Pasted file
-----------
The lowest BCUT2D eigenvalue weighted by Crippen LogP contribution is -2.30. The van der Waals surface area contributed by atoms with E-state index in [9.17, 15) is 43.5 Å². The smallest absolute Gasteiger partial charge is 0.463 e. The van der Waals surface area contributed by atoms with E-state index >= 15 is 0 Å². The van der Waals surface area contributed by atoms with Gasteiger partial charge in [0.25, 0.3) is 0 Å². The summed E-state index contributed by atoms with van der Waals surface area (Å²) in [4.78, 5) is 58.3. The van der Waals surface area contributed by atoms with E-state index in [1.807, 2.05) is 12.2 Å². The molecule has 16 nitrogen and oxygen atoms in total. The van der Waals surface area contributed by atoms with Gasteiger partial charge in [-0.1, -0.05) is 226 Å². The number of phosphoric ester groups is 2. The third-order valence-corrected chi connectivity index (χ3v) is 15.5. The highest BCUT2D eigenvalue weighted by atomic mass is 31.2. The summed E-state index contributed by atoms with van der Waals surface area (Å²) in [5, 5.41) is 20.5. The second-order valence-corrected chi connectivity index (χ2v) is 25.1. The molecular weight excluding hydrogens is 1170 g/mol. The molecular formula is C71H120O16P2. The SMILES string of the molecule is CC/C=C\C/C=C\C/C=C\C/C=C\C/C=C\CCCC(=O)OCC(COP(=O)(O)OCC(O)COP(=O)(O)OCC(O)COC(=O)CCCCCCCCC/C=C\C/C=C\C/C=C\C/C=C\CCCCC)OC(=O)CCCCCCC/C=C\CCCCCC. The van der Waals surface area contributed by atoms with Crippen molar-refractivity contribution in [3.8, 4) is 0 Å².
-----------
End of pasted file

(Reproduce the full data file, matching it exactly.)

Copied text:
The lowest BCUT2D eigenvalue weighted by Crippen LogP contribution is -2.30. The van der Waals surface area contributed by atoms with E-state index in [9.17, 15) is 43.5 Å². The smallest absolute Gasteiger partial charge is 0.463 e. The van der Waals surface area contributed by atoms with E-state index >= 15 is 0 Å². The van der Waals surface area contributed by atoms with Gasteiger partial charge in [0.25, 0.3) is 0 Å². The summed E-state index contributed by atoms with van der Waals surface area (Å²) in [4.78, 5) is 58.3. The van der Waals surface area contributed by atoms with E-state index in [1.807, 2.05) is 12.2 Å². The molecule has 16 nitrogen and oxygen atoms in total. The van der Waals surface area contributed by atoms with Gasteiger partial charge in [-0.1, -0.05) is 226 Å². The number of phosphoric ester groups is 2. The third-order valence-corrected chi connectivity index (χ3v) is 15.5. The highest BCUT2D eigenvalue weighted by atomic mass is 31.2. The summed E-state index contributed by atoms with van der Waals surface area (Å²) in [5, 5.41) is 20.5. The second-order valence-corrected chi connectivity index (χ2v) is 25.1. The molecular weight excluding hydrogens is 1170 g/mol. The molecular formula is C71H120O16P2. The SMILES string of the molecule is CC/C=C\C/C=C\C/C=C\C/C=C\C/C=C\CCCC(=O)OCC(COP(=O)(O)OCC(O)COP(=O)(O)OCC(O)COC(=O)CCCCCCCCC/C=C\C/C=C\C/C=C\C/C=C\CCCCC)OC(=O)CCCCCCC/C=C\CCCCCC. The van der Waals surface area contributed by atoms with Crippen molar-refractivity contribution in [3.8, 4) is 0 Å².